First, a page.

3)    First Degree Feature – for one-time, specific messages.

Good for: sending at scale to a specific group of your network.

Dux-Soup method of approach – configuration tips

Scott shares his personal configuration tips and tricks when it comes to using the Fully-automated approach.

Configuring Dux-Soup

Once you’ve decided what your plan is, then head (amazingly) to the Dux-Soup Planner.

From here you can adjust the Planner so it’s sending messages in the right time zones for your prospects. If you want to do this at scale, then set the Dux-Soup Throttle to 20 invites per-day (on default) and be sure to cancel any pending invites. It’s good ‘housekeeping’ to set a connection request for the duration of your campaign or for a specific number of days (30/40 for example). Then just, click play, and you’re away!

Configuring LinkedIn Sales Navigator

Create your search or list for 100 or more prospects (if you’ve got 500 in your list, then arguably that’s 5 weeks of work you’ve just automated)!

It’s a good tip to create an “Account - Black List” to exclude those who you don’t want to reach out to during a particular campaign. It’s also good practice to filter out ‘contacted’ ‘removed’, ‘saved’ and ‘viewed’ profiles to make sure you don’t contact those who you’ve been in touch with before. Another great tip is to adjust the geographical location, so it’s searching based on the business HQ, rather than the remote location of the employee.

Developing your messaging – how to ask

So, here we are, we’ve identified the audience, and the purpose of outreach, we’ve done some research on our audience and we’ve selected a method of approach and the right configuration. Now we’re ready to get writing those messages.

Whilst your end goal is to nail that call to action (a sales appointment, a webinar acceptance etc), your primary goal at this point is to get a response. So how do we get this bit right?

The best way to get engagement from those you are trying to connect with is by:

·      Asking open ended questions

·      Being curious and interested in your prospect

·      Being genuine in your communications

·      And Scott’s favourite tip - Remember that your prospect knows everything, and you know nothing

Example 1 – The automated campaign

Here’s an example of great campaign messaging to get a prospect to respond (which remember is your goal at this point).

‘Remember, you’re asking for feedback - this is not a sales call’ says Scott. Ultimately, when you get them on a call you will demo the product and ask for their feedback, but guess what – if they love it, then you’re already into the sales cycle. BOOM!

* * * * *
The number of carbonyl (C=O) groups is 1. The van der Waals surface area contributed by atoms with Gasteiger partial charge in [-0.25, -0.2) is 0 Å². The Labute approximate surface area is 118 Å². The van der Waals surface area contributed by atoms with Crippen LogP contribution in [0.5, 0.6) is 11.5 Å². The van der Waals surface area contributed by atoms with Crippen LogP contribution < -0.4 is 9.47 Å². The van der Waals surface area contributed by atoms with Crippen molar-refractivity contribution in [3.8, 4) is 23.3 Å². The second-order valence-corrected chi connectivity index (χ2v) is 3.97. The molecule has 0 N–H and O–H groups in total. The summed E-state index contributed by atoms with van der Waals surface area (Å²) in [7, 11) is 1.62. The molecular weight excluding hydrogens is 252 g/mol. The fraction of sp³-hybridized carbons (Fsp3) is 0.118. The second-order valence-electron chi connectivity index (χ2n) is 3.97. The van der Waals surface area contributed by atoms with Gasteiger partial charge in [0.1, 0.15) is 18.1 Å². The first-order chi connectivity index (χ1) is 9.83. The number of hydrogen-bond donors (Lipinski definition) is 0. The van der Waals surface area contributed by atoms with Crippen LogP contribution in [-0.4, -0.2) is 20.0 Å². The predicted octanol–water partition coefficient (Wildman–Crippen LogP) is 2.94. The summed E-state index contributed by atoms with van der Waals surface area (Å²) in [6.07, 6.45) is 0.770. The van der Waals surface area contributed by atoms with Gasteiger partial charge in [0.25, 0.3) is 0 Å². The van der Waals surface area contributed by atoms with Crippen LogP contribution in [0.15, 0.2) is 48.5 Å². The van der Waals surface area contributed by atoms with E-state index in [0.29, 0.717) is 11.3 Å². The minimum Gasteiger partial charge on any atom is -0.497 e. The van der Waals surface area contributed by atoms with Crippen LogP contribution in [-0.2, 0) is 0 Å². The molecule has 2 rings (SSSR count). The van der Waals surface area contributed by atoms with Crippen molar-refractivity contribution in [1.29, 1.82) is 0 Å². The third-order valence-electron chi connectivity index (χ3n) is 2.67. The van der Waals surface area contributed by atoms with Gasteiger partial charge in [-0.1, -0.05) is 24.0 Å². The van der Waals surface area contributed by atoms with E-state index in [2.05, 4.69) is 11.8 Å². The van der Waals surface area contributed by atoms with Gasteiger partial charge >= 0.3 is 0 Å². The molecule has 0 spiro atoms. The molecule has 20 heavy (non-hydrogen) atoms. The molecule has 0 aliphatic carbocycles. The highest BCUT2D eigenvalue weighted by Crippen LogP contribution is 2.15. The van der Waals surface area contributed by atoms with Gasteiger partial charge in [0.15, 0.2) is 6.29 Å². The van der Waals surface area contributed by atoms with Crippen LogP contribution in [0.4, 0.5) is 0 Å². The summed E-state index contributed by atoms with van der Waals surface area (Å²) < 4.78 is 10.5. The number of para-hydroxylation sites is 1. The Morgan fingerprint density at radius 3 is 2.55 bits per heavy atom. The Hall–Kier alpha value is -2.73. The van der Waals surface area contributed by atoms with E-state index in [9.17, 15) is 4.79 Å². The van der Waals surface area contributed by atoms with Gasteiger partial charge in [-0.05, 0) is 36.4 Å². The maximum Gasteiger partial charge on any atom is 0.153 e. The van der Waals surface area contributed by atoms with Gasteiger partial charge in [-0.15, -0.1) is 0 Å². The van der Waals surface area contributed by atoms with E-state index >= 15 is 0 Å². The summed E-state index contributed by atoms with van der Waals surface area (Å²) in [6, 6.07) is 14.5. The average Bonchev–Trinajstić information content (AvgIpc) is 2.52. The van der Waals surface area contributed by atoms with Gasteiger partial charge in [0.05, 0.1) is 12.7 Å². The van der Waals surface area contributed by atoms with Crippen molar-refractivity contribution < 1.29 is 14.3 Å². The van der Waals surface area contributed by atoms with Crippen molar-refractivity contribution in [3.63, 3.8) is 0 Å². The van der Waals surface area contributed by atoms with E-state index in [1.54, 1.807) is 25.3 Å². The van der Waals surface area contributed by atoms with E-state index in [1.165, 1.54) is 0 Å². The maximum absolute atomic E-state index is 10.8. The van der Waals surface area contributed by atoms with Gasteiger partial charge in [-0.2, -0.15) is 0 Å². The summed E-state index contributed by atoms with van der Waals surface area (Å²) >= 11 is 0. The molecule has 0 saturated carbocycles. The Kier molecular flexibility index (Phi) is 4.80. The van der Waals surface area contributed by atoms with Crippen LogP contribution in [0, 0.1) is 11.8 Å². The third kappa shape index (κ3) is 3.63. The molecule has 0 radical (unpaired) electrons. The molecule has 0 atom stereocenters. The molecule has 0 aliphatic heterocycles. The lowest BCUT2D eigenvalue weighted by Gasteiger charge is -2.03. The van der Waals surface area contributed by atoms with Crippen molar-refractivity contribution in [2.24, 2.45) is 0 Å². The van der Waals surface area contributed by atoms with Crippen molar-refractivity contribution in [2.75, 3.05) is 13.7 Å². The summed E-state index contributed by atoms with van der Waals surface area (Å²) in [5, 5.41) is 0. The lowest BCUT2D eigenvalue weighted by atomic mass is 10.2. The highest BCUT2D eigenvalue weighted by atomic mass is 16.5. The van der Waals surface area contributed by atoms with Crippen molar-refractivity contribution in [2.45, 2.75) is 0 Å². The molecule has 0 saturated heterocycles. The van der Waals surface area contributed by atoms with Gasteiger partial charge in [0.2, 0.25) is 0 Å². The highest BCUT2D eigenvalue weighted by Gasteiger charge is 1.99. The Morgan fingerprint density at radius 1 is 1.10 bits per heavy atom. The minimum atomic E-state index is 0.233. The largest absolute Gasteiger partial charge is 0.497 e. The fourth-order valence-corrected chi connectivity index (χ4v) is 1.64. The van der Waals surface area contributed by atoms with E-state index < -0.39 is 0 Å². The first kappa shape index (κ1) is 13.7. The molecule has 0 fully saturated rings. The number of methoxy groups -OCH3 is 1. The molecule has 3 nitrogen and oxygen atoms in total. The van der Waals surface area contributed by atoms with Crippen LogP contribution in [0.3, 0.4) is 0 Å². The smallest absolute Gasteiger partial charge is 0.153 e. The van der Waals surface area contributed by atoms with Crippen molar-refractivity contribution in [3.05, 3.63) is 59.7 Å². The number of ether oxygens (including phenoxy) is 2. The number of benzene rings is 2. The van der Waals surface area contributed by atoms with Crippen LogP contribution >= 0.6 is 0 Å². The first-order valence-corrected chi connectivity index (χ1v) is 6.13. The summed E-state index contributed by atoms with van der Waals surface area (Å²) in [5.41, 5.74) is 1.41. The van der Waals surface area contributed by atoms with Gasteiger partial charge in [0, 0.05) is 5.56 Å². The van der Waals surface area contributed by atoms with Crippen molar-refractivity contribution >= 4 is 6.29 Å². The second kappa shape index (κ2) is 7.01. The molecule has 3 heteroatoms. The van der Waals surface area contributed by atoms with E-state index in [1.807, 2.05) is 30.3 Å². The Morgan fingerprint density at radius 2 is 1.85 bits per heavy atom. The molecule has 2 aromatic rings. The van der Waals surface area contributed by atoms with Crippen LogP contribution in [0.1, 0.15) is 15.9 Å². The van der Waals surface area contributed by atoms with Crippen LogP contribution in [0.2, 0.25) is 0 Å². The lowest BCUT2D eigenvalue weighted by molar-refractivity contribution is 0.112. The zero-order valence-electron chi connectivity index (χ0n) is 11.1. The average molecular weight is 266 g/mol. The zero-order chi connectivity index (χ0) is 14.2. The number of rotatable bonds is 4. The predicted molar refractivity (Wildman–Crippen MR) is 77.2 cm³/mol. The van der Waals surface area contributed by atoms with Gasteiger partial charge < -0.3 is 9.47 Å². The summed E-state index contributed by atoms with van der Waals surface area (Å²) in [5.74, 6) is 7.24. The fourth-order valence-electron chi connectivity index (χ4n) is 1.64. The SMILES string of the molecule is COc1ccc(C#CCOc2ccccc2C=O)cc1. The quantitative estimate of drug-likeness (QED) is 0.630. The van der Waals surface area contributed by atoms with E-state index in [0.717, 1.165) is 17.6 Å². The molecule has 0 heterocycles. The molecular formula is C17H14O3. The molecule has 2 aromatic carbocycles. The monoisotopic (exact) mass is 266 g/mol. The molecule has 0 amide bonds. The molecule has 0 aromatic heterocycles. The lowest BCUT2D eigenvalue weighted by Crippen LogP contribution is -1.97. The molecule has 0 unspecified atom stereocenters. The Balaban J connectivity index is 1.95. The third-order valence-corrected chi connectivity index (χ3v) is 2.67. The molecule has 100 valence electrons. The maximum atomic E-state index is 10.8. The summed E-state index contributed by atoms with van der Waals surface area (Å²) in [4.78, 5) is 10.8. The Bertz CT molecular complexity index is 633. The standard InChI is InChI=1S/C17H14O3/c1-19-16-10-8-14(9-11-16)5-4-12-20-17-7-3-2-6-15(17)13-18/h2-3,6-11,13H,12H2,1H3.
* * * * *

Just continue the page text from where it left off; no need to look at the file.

Not everyone will want to respond, and that’s ok. If there’s no response, bow out gracefully. You want to leave the lines of communication open, as this will give you the opportunity to try again in the future with a particular campaign.  

Example 2 – The first-degree feature

Imagine we’re already connected with a number of CISOs (Chief Information Security Officers) and want to invite them all to a whiskey tasting happy hour. In this case, keep messaging agnostic enough so that it can be sent to a number of connections, and focus on the phrasing of the first part of the message. Rather than kick off with a ‘Hello. We’ve decided to hold a whiskey tasting event …’, use a more informal, friendly approach, almost as a continuation of the last conversation that took place. See the example below:

There you have it! Scott’s greatest tips to a successful campaign, that guarantees sales. The very approach in fact, that led to the generation of 349 sales appointments in just 3 months for a cyber-security firm. Read his automated lead generation story.

Want to listen to the Q&A with Scott?

Scott is a self-confessed lover of a Q&A and gave an entire 20 minutes over to taking questions from some of the 500+ attendees who listened in on the day. If you’d like to take a listen to the Q&A then go to 38:00 of the webinar and click play!

Here’s just a small sample of some of the questions discussed:

·      Is Sales Navigator needed for this approach to work?

·      What should be included when setting up a LinkedIn Profile?

·      When providing services like outsourcing, should you use LinkedIn to connect with a CIO?

·      In the fully-automated approach mentioned in the webinar, if you’ve reached your 100 connection limit would you continue prospecting via InMail or email?

About Scott Wright

Scott Wright is the Co-Founder and COO of AMPED Marketing, a business that helps sales and marketing teams to amplify their LinkedIn lead generation results utilizing the power of Dux-Soup Turbo.

The company launched in 2020 and works with start-up businesses and small to medium sized enterprises (SMEs). Assisting businesses with their go-to-market strategy, AMPED has already helped clients to generate several million dollars in revenue - and all without a single cent of investment.